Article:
Chest X-rays are not effective in preventing lung cancer deaths involving both smokers and non-smokers, according to a government study involving over 150,000 Americans.
The 13-year study followed around 154,000 participants, with 10 percent current smokers and the rest former smokers and non-smokers. Despite having four annual chest X-rays, patients in the intervention group were just as likely to die from lung cancer as patients who do not have tests. After four years, more cases of cancers were found in the group that had used X-rays, while deaths were similar, with 1,213 in the X-ray group and 1,230 in the control group.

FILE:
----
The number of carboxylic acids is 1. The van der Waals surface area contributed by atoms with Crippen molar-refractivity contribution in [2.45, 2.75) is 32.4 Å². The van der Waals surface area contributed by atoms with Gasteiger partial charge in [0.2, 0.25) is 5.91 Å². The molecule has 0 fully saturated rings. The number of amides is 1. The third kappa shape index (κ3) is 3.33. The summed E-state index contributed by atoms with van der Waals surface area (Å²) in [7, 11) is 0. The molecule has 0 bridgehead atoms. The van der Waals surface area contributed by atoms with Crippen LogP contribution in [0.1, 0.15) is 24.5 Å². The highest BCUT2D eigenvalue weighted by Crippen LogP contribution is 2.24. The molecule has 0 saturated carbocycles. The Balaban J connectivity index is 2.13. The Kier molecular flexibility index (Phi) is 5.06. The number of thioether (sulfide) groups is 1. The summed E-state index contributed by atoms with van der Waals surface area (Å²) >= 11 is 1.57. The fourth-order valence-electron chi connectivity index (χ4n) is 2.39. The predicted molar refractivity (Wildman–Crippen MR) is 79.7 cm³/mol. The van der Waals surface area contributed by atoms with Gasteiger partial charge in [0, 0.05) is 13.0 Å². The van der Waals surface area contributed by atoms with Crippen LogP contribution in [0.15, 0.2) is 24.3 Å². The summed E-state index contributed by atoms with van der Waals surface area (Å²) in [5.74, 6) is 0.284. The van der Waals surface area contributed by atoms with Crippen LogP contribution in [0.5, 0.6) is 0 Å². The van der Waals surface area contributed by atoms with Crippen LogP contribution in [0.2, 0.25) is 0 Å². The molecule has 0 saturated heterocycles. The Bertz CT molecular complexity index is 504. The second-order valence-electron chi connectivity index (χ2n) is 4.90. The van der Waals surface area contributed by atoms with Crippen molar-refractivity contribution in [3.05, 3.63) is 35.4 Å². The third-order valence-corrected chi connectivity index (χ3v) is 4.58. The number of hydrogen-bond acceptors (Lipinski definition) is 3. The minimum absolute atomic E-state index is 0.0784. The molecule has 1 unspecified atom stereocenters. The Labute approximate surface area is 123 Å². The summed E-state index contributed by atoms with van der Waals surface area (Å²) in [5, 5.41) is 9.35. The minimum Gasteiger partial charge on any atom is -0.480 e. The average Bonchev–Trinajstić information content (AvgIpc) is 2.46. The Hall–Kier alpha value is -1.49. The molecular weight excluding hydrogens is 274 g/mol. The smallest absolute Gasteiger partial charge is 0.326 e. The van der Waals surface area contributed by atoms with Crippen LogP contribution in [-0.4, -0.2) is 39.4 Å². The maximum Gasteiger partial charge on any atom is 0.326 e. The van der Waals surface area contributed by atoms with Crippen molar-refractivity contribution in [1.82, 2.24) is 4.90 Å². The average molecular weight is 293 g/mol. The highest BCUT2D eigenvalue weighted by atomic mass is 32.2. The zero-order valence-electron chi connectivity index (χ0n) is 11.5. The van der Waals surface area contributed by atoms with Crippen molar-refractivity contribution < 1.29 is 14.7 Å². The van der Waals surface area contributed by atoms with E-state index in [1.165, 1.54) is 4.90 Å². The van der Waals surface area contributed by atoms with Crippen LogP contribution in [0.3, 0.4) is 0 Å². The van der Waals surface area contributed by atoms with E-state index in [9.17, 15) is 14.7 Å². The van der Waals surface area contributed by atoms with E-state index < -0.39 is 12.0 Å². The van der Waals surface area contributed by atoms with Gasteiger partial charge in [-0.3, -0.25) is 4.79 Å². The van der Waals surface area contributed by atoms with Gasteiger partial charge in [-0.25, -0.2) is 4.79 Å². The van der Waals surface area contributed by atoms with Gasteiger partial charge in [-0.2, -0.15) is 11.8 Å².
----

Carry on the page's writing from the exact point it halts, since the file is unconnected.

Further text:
Martin Oken of the University of Minnesota led the study, to be published in The Journal of the American Medical Association next month. The large-scale study confirms previous, smaller studies.
CT scans, which provide more detailed views of the lungs, have been found to be more effective for radiologists to diagnose the diseases. A study released in August in the New England Journal of Medicine found patients were 20 percent less likely to die from lung cancer after receiving a CT Scan.